• Assigning certain people to do simple tasks like picking up prescriptions or groceries.
  • Joining support groups and educational events, like those at our Bridges® by EPOCH communities.
  • Finding expert resources and doing research, reading blogs, or listening to podcasts.
  • Considering a dedicated memory care community, where you know your loved one’s long-term care needs will be met in a caring, engaging environment, with care plans tailored just to them.

Emotionally Supporting Caregivers and Their Loved Ones

If you’re caring for a person with Alzheimer’s disease, we’re here to help support you, whether you need us in the beginning stages of the disease or the later stages. With expert experience, dedicated support, and a caring hand, you can receive the assistance you need as you and your loved one face this journey together.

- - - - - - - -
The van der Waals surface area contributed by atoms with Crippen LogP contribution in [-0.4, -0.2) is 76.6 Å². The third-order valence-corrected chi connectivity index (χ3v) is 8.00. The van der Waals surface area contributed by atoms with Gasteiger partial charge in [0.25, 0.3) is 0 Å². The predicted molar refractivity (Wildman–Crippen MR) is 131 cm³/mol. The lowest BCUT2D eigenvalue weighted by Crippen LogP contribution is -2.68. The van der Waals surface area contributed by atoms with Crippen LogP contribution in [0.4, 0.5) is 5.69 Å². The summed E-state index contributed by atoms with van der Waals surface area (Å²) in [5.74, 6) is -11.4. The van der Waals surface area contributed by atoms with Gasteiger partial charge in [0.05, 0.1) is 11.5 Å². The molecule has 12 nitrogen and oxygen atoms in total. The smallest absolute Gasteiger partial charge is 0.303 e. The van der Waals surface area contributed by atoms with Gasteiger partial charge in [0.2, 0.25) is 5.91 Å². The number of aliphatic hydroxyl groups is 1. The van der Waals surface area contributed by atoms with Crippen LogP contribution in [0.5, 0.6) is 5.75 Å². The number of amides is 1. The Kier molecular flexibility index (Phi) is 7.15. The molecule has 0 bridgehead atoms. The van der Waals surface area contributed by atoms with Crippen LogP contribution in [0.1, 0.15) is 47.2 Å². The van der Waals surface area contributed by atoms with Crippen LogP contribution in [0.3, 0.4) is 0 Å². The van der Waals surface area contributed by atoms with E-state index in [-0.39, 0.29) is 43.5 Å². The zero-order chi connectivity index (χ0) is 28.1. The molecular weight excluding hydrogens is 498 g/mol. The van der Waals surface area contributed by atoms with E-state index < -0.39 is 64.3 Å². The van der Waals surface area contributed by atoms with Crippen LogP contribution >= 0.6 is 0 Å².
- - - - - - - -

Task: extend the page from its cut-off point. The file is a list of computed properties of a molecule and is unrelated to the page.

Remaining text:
To join us for an upcoming support group or to schedule a visit to learn more about our memory care assisted living communities, contact the community nearest you.

Enhancing Quality of Life

Bridges® by EPOCH memory care communities have been developed from the ground up to anticipate, meet and exceed the needs of our residents and their families. Our team of remarkable people, the exceptional care and services we offer, and the purposeful design of our buildings all combine to create the most rewarding, secure and nurturing lifestyle possible for our residents.

Bridges® by EPOCH communities are located in Connecticut, Massachusetts and New Hampshire, in the following towns: Norwalk, CT; Stamford, CT; Trumbull, CT; Andover, MA; Hingham, MA; Lexington, MA; Mashpee, MA; Pembroke, MA; Sudbury, MA; Westford, MA; Westwood, MA; and Nashua, NH.

Learn More About Bridges®